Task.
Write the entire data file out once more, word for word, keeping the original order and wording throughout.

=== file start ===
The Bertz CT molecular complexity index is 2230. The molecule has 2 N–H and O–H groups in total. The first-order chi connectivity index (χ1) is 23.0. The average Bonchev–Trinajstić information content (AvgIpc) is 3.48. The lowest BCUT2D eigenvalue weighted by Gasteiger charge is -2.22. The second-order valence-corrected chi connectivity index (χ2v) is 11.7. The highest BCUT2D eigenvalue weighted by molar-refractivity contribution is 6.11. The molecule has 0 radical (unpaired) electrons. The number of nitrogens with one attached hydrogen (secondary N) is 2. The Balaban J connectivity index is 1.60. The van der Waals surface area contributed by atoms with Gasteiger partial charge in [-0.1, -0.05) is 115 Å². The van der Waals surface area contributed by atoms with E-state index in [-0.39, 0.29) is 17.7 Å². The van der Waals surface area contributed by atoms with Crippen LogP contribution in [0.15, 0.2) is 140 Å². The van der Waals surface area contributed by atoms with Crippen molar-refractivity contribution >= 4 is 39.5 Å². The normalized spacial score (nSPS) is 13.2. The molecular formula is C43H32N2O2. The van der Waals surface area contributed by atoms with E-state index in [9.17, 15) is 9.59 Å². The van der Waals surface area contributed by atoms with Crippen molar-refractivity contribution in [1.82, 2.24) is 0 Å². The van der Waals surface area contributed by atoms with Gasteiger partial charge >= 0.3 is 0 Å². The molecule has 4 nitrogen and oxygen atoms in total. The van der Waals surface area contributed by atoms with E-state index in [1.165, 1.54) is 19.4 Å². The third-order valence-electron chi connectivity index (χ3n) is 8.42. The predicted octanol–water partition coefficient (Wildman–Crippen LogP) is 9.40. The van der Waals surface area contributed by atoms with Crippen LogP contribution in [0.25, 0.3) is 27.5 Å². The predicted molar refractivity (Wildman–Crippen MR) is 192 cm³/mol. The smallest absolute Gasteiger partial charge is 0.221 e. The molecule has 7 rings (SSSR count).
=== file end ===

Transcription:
The Bertz CT molecular complexity index is 2230. The molecule has 2 N–H and O–H groups in total. The first-order chi connectivity index (χ1) is 23.0. The average Bonchev–Trinajstić information content (AvgIpc) is 3.48. The lowest BCUT2D eigenvalue weighted by Gasteiger charge is -2.22. The second-order valence-corrected chi connectivity index (χ2v) is 11.7. The highest BCUT2D eigenvalue weighted by molar-refractivity contribution is 6.11. The molecule has 0 radical (unpaired) electrons. The number of nitrogens with one attached hydrogen (secondary N) is 2. The Balaban J connectivity index is 1.60. The van der Waals surface area contributed by atoms with Gasteiger partial charge in [-0.1, -0.05) is 115 Å². The van der Waals surface area contributed by atoms with E-state index in [-0.39, 0.29) is 17.7 Å². The van der Waals surface area contributed by atoms with Crippen LogP contribution in [0.15, 0.2) is 140 Å². The van der Waals surface area contributed by atoms with Crippen molar-refractivity contribution >= 4 is 39.5 Å². The normalized spacial score (nSPS) is 13.2. The molecular formula is C43H32N2O2. The van der Waals surface area contributed by atoms with E-state index in [9.17, 15) is 9.59 Å². The van der Waals surface area contributed by atoms with Crippen molar-refractivity contribution in [1.82, 2.24) is 0 Å². The van der Waals surface area contributed by atoms with Gasteiger partial charge >= 0.3 is 0 Å². The molecule has 4 nitrogen and oxygen atoms in total. The van der Waals surface area contributed by atoms with E-state index in [1.165, 1.54) is 19.4 Å². The third-order valence-electron chi connectivity index (χ3n) is 8.42. The predicted octanol–water partition coefficient (Wildman–Crippen LogP) is 9.40. The van der Waals surface area contributed by atoms with Crippen LogP contribution in [0.25, 0.3) is 27.5 Å². The predicted molar refractivity (Wildman–Crippen MR) is 192 cm³/mol. The smallest absolute Gasteiger partial charge is 0.221 e. The molecule has 7 rings (SSSR count).